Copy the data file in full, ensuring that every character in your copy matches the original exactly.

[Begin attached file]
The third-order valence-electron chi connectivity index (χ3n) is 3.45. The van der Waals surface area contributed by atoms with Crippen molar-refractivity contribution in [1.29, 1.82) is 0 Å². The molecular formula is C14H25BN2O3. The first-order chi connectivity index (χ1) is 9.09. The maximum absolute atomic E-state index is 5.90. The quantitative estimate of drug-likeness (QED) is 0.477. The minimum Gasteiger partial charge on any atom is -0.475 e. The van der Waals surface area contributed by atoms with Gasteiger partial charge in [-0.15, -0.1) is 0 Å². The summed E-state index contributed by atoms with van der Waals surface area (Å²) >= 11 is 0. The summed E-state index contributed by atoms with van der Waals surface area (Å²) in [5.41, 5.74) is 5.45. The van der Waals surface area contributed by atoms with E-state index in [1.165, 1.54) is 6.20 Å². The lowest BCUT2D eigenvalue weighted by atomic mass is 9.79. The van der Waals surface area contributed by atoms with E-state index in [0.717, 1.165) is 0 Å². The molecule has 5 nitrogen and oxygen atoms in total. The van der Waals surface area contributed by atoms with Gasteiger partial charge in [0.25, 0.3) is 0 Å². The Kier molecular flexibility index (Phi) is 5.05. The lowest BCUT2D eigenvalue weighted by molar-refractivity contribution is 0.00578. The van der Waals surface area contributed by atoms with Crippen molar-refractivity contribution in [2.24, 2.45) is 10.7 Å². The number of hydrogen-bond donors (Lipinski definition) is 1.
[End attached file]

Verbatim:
The third-order valence-electron chi connectivity index (χ3n) is 3.45. The van der Waals surface area contributed by atoms with Crippen molar-refractivity contribution in [1.29, 1.82) is 0 Å². The molecular formula is C14H25BN2O3. The first-order chi connectivity index (χ1) is 9.09. The maximum absolute atomic E-state index is 5.90. The quantitative estimate of drug-likeness (QED) is 0.477. The minimum Gasteiger partial charge on any atom is -0.475 e. The van der Waals surface area contributed by atoms with Gasteiger partial charge in [-0.15, -0.1) is 0 Å². The summed E-state index contributed by atoms with van der Waals surface area (Å²) >= 11 is 0. The summed E-state index contributed by atoms with van der Waals surface area (Å²) in [5.41, 5.74) is 5.45. The van der Waals surface area contributed by atoms with E-state index in [1.165, 1.54) is 6.20 Å². The lowest BCUT2D eigenvalue weighted by atomic mass is 9.79. The van der Waals surface area contributed by atoms with E-state index in [0.717, 1.165) is 0 Å². The molecule has 5 nitrogen and oxygen atoms in total. The van der Waals surface area contributed by atoms with Gasteiger partial charge in [0.25, 0.3) is 0 Å². The Kier molecular flexibility index (Phi) is 5.05. The lowest BCUT2D eigenvalue weighted by molar-refractivity contribution is 0.00578. The van der Waals surface area contributed by atoms with Crippen molar-refractivity contribution in [2.24, 2.45) is 10.7 Å². The number of hydrogen-bond donors (Lipinski definition) is 1.